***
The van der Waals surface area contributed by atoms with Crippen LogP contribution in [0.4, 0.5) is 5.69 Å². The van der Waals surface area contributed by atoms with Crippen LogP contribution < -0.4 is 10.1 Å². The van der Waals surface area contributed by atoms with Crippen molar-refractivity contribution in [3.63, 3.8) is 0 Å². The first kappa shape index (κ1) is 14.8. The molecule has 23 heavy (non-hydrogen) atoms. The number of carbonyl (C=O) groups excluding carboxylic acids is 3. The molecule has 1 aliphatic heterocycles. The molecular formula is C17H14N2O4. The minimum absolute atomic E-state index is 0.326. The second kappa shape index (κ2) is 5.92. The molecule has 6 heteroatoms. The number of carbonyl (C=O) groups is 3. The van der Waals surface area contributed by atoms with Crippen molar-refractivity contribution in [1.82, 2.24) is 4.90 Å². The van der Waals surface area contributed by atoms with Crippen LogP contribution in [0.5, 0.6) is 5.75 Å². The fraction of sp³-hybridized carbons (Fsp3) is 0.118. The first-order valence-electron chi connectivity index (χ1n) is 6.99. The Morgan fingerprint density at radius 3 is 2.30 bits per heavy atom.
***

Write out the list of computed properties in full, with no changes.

The van der Waals surface area contributed by atoms with Crippen LogP contribution in [0.4, 0.5) is 5.69 Å². The van der Waals surface area contributed by atoms with Crippen LogP contribution < -0.4 is 10.1 Å². The van der Waals surface area contributed by atoms with Crippen molar-refractivity contribution in [3.63, 3.8) is 0 Å². The first kappa shape index (κ1) is 14.8. The molecule has 23 heavy (non-hydrogen) atoms. The number of carbonyl (C=O) groups excluding carboxylic acids is 3. The molecule has 1 aliphatic heterocycles. The molecular formula is C17H14N2O4. The minimum absolute atomic E-state index is 0.326. The second kappa shape index (κ2) is 5.92. The molecule has 6 heteroatoms. The number of carbonyl (C=O) groups is 3. The van der Waals surface area contributed by atoms with Crippen molar-refractivity contribution in [1.82, 2.24) is 4.90 Å². The van der Waals surface area contributed by atoms with Crippen LogP contribution in [0.5, 0.6) is 5.75 Å². The fraction of sp³-hybridized carbons (Fsp3) is 0.118. The first-order valence-electron chi connectivity index (χ1n) is 6.99. The Morgan fingerprint density at radius 3 is 2.30 bits per heavy atom.